Ann Kircher, B.A., Zoology, Washington University; M.A., Zoology, Duke University; M.A., Nutrition, Columbia University. (Incomplete)
Biology 1-A, 1-B. General Biology
Biology 2. Human Anatomy
Biology 10, 11. Introductory Biology
Biology 31. Human Nutrition
My Courses: Syllabi & Materials
Human Nutrition, Biology 31
College of Alameda
Spring Semester, 2009
Instructor: Ann Kircher
Phone 510 748-2378
Course Description: Human Nutrition is a course in wellness nutrition. The goal of the course is to help students learn how to eat so that they will live long, healthy lives. A few disease processes that have nutritional risk factors will be discussed; however, the emphasis will be on prevention rather than treatment and management of diseases. Initially, we will discuss the scientific method and how the current knowledge concerning nutrition has been obtained. Then the classes of nutrients-carbohydrate, lipid, protein, vitamins, and minerals- will be described. Following this, we will discuss many controversies surrounding these groups of nutrients. At the end of the semester energy issues will be discussed: How many Calories does a person need? How do these needs change throughout a lifetime? What happens when a person gets too many Calories, or too few? Throughout the course, students will be encouraged to question the sources of nutritional information that they receive, and will learn about these sources: scientific research, the media, governmental agencies, private sector, and educators.
Class Meetings: Class will meet from 10a.m.-11:50 a.m., Tuesday and Thursday. Attendance is required in class. You must be present at the beginning and the end of class to receive credit for being present. At the end of the semester 10% of the possible points will be awarded for full attendance. The instructor may drop a student if he or she misses more than 3 class meetings.
Cell Phones: Students must turn cell phones to silent mode before entering the classroom. Cell phones may not be answered or used in the classroom.
Class Requirements: There will be four exams. The exams will be in a short answer and essay format. The exams will be open-book. In addition, a number of assignments will be handed in. These will revolve primarily around a three-day eating record, which will be kept by each student. This record is analyzed for each of the nutrients as it is discussed. Papers are due at 10:05 a.m. on the day assigned. Late papers will not be accepted, but early papers will be.
Make up Exam Policy: Only one exam can be made up per semester. Make up exams will be given on Thursday of the week following the exam, at noon.
Grades: All exams and assignments are worth a certain number of points. Approximate points are as follows:
Self Study Analyses 100
Other Assignments 70
630 approximate total
Grades are assigned at the end of the semester on a basis of total points earned. Points earned are converted into a percentage of points available. Percentages translate to letter grades as follows:
A = 100-87%
B = 86-76%
D = 59-46%
F = 45% and lower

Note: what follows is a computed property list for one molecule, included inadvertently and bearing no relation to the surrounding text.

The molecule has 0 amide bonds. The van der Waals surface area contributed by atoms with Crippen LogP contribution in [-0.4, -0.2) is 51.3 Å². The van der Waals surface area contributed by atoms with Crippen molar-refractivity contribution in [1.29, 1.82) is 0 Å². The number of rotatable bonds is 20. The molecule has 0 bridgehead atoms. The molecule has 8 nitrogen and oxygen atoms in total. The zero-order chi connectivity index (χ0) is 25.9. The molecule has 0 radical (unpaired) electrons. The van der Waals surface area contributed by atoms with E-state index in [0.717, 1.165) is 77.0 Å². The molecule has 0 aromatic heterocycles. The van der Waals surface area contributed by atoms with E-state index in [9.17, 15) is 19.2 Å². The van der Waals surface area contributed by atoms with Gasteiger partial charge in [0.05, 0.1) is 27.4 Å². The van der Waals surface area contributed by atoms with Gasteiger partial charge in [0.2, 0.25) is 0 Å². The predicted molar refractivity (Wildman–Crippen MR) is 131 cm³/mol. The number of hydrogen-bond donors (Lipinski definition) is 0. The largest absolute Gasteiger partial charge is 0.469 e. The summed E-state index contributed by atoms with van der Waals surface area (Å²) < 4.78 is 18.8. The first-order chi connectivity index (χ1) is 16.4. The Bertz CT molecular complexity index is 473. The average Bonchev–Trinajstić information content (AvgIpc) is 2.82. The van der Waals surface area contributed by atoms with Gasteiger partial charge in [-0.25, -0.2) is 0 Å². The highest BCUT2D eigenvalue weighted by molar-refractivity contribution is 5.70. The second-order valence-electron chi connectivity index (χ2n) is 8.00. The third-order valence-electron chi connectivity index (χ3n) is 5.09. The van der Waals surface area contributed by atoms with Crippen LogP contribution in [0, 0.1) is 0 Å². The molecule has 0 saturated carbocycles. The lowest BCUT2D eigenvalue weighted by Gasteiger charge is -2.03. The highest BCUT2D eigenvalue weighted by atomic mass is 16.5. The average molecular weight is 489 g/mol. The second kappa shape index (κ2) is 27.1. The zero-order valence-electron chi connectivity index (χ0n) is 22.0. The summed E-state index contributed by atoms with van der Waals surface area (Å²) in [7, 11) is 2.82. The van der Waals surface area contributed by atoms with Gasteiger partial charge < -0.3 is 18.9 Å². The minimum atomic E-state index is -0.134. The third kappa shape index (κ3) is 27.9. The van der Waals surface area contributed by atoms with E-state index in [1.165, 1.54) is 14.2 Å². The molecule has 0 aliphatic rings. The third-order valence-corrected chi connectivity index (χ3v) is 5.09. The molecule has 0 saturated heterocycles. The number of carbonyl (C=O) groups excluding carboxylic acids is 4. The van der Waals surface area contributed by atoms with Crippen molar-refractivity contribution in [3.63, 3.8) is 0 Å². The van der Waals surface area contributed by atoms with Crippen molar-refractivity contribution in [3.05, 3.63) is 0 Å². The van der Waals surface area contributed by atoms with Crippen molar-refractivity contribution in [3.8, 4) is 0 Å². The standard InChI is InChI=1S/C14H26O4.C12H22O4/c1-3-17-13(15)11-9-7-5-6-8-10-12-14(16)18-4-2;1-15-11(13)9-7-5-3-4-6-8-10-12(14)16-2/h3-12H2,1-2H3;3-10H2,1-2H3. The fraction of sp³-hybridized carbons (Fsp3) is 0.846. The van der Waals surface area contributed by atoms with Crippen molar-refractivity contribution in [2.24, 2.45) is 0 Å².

It is recommended that you keep all your assignments and exams until the end of the semester, and that you keep a cumulative total of all the points you have earned. That way, you can compute what your grade is at any time.
Cheating: Anyone caught cheating will receive an �F� for the semester.
Sizer and Whitney. Nutrition, Concepts and Controversies. 11th edition.
2008. West Publishing.
DATE LECTURE TOPIC READING
1-15 Introduction to the Course appendices
1-20 Nutrients Chapters 1, 11
1-22 History of Eating, Chicken video Chapter 2
1-27 US Food Legislation
1-29 Additives and Food Labels Chapter 12
Irradiation and Biotechnology
2-3 Pesticides : Fields of Fear
2-5 Research Methods
RDA�s and Other Recommendations
2-10 Exam I
2-12 Digestive Anatomy and Physiology Chapter 3
2-17 Digestive Anatomy and Physiology
2-19 Carbohydrates Chapter 4
2-24 No Class: Staff Development Day
2-26 Fiber, Sugar
3-3 Lipids Chapter 5
3-5 Portrait of a Killer
3-10 Atherosclerosis pp. 406-417
3-12 Protein Chapter 6
3-19 Vegetarianism : Diet for a New America
3-24 Exam II
3-26 Helper Nutrients: Deficiency/Toxicity Chapter 7
4-7 Minerals Chapter 8
4-14, 4-16 No Class. Spring Break
4-21 Exam III
4-23 Manger/Comer Meeting in Class
4-28 Manger/Comer Presentation; We feed each other
4-30 Energy Usage, Weight Gain and Loss Chapters 9, 10
5-2 Weight Gain and Loss
5-4 Fat Chance in a Thin World
5-12 Hunger in America Chapter 15,
5-14 Discussion of Hunger
5-19 No Class. Malcom X Day
5-21 Catch Up
5-28 FINAL EXAM 10-12 a.m.
Note: No late papers will be accepted, for any reason. Papers are due at 10:00 a.m. Early papers will be accepted.
DATE ASSIGNMENT REFERENCE
1-15 Email the following information to firstname.lastname@example.org
Subject: Human Nutrition. Day Section
Your email address
1-27 Interview for a History of Eating Activity 1
1-29 Food Label Exercise Activity 2
(Begin Recording What you eat) Self Study A
2-3 Letter to Food Manufacturer
2-5 Farmers� Market Exercise Activity 3
2-10 Exam I
2-12 Hand in computer print out of 3 day Intake.
3-19 Carbohydrate Analysis Self Study B
Lipid Analysis Self Study C
Protein Analysis Self Study D
Heart Health Quiz Self Study E
3-24 Exam II
4-9 Vitamin Analysis Self Study F
Mineral Analysis Self Study G
4-21 Exam III
4-28 In Class Group Presentation
4-30 Energy Output Analysis Self Study H
Eating Attitudes Test Self Study I
5-12 Soup Kitchen Assignment Activity 4
5-28 Exam IV 10-12
Number of semesters at the College of Alameda:
Number of semesters at other colleges:
College Degree, if any:
Area of Particular Interest in Nutrition:
In the space provided below, write the reason you are taking Human
Nutrition. Use five sentences, no more and no less, in your answer.
List the most recent food you have eaten. Tell when you ate it, and why you ate that specific food. Are you hungry now?
This sheet can be used to hand in one (ONE) assignment late.